The sector through Indiana will be funded through a mix of federal and state dollars, as well as proceeds from the lease of the Indiana Toll Road.

Gov. Mitch Daniels has said $700 million has been earmarked from the Major Moves Construction Program to fund I-69 construction from Evansville to just north of Crane Naval Surface Warfare Center.

No public hearing has been scheduled for the environmental impact statement for Section 4 -- which runs from U.S. 231 near Scotland in Greene County to near Bloomington.

That section as well as Sections 5 and 6 -- north of Bloomington to Indianapolis will be constructed after 2015.

Project maps can be reviewed and public comments submitted online by going to the official website for the project --http://www.i69indyevn.org.

The section project office is located at 60 North Commercial Park Drive (former Daviess Co. REMC Building) in Washington.

The office can be reached by phone at 812-257-0083

Office hours are Monday, Tuesday, Wednesday from 8 a.m. to 4 p.m.

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  • Does anyone really believe the state is open for changes to their plans?!

    -- Posted by Forrest on Fri, Mar 6, 2009, at 11:16 PM
  • The NAFTA highway is not needed, but Mitch and his cronies are pushing for it anyway.

    -- Posted by greenecounty21 on Sat, Mar 7, 2009, at 5:46 AM
  • There won't be any significant changes. The INDOT preferred route hasn't changed since I first saw the plans almost 20 years ago. The most you will see are minor realignments to avoid cemeteries and environmentally sensitive areas - and these are based solely on a cost/benefit ratio.

    Public information meetings are required by law and that is the only reason that they are being held.

    -- Posted by Possum on Sat, Mar 7, 2009, at 9:39 AM
  • There is much to digest in the purported study that was released, but a few things are quite evident. What INDOT wants to put pavement down so that they can then say "we must finish it". The current plan is for an asphalt roadway in lieu of the concrete in the first plan. A number of intersections are not going to be built right now. These intersections will be built at a later date, or so INDOT says. The intersection at 231 will not be constructed, only ''t'd' into it.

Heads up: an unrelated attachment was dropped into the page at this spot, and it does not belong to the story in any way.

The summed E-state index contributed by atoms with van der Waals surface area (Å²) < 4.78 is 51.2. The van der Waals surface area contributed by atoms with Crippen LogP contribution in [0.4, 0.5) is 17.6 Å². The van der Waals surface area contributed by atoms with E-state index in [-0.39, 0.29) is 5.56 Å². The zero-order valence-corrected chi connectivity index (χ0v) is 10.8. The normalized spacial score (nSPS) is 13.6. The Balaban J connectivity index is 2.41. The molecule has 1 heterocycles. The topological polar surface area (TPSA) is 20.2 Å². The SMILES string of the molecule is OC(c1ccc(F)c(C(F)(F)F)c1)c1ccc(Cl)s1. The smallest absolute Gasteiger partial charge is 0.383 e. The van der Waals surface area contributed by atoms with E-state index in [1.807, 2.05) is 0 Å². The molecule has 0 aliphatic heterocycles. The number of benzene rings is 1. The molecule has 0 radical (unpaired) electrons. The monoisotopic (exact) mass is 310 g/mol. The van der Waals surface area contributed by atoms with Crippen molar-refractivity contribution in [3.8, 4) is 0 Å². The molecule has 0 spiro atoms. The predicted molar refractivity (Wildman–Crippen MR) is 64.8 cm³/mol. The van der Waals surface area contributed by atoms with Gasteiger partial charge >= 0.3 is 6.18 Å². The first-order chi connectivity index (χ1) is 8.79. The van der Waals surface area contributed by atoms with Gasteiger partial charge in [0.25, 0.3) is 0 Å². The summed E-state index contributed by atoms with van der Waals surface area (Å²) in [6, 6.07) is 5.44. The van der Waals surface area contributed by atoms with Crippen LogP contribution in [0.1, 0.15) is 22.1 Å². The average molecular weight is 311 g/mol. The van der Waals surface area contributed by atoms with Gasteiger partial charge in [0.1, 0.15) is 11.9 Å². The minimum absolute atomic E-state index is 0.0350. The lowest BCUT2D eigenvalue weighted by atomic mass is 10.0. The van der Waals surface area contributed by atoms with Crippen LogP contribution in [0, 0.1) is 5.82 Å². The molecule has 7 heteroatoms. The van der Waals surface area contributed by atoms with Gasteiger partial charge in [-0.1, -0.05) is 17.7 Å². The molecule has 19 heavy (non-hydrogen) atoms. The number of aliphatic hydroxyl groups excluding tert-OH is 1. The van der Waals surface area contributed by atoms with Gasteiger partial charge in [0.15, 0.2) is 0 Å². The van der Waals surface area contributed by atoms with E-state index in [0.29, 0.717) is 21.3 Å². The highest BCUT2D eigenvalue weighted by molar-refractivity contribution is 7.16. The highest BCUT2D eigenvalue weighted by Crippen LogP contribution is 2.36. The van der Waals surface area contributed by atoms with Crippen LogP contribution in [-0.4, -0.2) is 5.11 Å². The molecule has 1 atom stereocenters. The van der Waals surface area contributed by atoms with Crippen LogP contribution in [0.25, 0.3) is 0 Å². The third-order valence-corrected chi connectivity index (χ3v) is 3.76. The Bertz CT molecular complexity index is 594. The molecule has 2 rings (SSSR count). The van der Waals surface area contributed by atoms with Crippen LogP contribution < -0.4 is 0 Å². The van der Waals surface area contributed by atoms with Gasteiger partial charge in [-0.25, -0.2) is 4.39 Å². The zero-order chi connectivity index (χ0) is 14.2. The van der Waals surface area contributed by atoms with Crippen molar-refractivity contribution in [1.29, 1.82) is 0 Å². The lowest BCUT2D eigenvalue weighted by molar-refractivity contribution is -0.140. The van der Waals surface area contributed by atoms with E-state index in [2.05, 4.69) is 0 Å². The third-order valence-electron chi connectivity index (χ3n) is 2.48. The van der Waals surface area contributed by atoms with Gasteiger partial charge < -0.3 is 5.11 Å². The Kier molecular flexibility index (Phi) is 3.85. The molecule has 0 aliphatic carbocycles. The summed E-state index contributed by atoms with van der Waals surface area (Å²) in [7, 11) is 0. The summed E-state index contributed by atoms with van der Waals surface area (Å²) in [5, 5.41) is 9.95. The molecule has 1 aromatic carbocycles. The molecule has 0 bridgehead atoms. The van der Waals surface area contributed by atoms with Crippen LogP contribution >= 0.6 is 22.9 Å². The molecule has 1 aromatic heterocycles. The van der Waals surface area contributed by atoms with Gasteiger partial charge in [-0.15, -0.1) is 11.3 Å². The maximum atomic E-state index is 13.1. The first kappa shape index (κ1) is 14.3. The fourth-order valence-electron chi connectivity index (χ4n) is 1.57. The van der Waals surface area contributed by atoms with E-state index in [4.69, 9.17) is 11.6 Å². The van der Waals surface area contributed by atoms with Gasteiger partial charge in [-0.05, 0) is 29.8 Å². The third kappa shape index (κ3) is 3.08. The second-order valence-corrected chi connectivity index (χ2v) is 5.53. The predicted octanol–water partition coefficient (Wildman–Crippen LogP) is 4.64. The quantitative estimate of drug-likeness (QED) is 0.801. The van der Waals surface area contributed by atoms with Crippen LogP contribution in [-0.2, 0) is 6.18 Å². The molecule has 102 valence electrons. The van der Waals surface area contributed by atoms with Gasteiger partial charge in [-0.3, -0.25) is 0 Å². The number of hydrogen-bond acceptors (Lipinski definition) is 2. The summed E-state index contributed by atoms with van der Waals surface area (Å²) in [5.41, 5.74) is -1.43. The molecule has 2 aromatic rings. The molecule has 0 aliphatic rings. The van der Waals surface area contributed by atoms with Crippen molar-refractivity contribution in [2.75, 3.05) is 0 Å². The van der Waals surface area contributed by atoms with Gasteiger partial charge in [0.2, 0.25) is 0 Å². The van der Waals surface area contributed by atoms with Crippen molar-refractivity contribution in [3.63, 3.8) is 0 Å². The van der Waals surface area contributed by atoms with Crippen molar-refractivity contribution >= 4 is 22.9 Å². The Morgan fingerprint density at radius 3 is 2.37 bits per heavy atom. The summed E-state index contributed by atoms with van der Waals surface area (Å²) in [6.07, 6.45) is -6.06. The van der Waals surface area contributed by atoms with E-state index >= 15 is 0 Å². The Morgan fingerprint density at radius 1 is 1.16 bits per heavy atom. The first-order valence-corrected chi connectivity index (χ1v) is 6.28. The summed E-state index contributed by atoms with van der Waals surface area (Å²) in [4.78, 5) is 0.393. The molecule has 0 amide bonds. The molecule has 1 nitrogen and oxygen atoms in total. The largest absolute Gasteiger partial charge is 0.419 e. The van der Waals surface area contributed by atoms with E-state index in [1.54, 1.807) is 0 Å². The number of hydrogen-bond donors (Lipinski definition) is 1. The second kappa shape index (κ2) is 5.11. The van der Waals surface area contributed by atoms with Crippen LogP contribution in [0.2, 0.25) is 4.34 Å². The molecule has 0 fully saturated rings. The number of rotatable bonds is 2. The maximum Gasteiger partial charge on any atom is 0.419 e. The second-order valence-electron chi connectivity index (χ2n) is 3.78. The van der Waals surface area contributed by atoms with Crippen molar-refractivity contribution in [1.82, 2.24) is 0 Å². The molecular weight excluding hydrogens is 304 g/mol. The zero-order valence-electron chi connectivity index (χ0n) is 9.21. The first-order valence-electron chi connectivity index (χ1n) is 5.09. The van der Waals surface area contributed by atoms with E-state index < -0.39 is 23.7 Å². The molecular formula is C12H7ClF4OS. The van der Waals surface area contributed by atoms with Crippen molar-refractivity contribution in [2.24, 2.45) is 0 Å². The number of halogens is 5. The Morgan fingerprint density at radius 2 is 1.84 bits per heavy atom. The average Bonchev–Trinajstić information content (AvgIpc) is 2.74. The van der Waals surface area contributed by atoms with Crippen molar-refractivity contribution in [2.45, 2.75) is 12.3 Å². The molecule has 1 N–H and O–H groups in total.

INDOT is playing tricks with it's numbers also. The cost figures result in close $1.5 Billion just to reach 231 and they still are saying it will only cost $2 Billion total? The groups opposing I-69 have had it right all along, that I-69 will cost over $4 Billion if it is ever completed. Where will the money come from folks?

    US41/I70 is the only solution that makes sense from every perspective. Economic, social impact, and environmentally. We sure don't need another road to Mexico. We all know this only leads to more jobs going south, figuratively and literally.

    I hope everyone comes out to this meeting and let INDOT hear us loud and clear, again NO I-69!

    -- Posted by family farms on Sat, Mar 7, 2009, at 7:57 PM
  • I don't see why everyone is so up in arms about this project. On one hand I hear complaining about there being no jobs in this area, and then some of those same people don't want the infastructure that can bring it. I know there are no guarantees that I69 will bring jobs, but there IS a guarantee that without it, there won't be any of the high paying jobs everyone wants. Make up your mind people. And would everyone please get off the NAFTA thing! We screwed that up years ago when we let our leaders vote it in. Ross Perot was the only one talking any sense about it, and we didn't listen to him. Our American companies don't need roads to take their plants overseas. They have done a pretty good job doing it without I-69. If you want it to change, get our government to quit giving them tax breaks.

    -- Posted by POP on Mon, Mar 9, 2009, at 7:16 AM
  • "there IS a guarantee that without it, there won't be any of the high paying jobs everyone wants."

    POP, I challenge you to tell us of one situation where construction of a new interstate highway resulted in enough high paying jobs to make investing $2 billion+ a cost-effective way to use tax dollars.

    -- Posted by circle on Mon, Mar 9, 2009, at 10:44 AM
  • Circle--all you have to do is look around and see that every place that offers any type of decent wage paying jobs has this type of infastructure in close proximity. There will be no major employers consider this area without having close access to it. Having said that, you should also paste the line in my post that said there was no guarantee of it bringing it in. I would however rather take my chances with it.Are you one of those people griping about us not having any jobs around here too?